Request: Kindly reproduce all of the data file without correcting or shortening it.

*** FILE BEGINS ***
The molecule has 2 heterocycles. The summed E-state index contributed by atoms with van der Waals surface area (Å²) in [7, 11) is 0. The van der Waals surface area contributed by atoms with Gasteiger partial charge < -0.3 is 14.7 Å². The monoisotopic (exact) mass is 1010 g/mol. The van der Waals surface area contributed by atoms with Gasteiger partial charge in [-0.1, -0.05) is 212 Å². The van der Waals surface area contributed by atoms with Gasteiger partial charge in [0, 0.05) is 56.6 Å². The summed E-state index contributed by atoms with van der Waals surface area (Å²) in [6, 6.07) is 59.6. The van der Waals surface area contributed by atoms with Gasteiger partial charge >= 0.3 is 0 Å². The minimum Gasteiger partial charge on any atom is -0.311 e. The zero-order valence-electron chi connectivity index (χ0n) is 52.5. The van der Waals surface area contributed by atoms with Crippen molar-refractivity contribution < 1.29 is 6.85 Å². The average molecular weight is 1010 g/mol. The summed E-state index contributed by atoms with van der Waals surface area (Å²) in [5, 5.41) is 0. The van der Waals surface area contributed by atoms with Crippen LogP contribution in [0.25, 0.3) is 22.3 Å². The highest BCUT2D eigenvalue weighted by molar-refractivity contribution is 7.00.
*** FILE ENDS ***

The molecule has 2 heterocycles. The summed E-state index contributed by atoms with van der Waals surface area (Å²) in [7, 11) is 0. The van der Waals surface area contributed by atoms with Gasteiger partial charge < -0.3 is 14.7 Å². The monoisotopic (exact) mass is 1010 g/mol. The van der Waals surface area contributed by atoms with Gasteiger partial charge in [-0.1, -0.05) is 212 Å². The van der Waals surface area contributed by atoms with Gasteiger partial charge in [0, 0.05) is 56.6 Å². The summed E-state index contributed by atoms with van der Waals surface area (Å²) in [6, 6.07) is 59.6. The van der Waals surface area contributed by atoms with Gasteiger partial charge >= 0.3 is 0 Å². The minimum Gasteiger partial charge on any atom is -0.311 e. The zero-order valence-electron chi connectivity index (χ0n) is 52.5. The van der Waals surface area contributed by atoms with Crippen molar-refractivity contribution < 1.29 is 6.85 Å². The average molecular weight is 1010 g/mol. The summed E-state index contributed by atoms with van der Waals surface area (Å²) in [5, 5.41) is 0. The van der Waals surface area contributed by atoms with Crippen LogP contribution in [0.25, 0.3) is 22.3 Å². The highest BCUT2D eigenvalue weighted by molar-refractivity contribution is 7.00.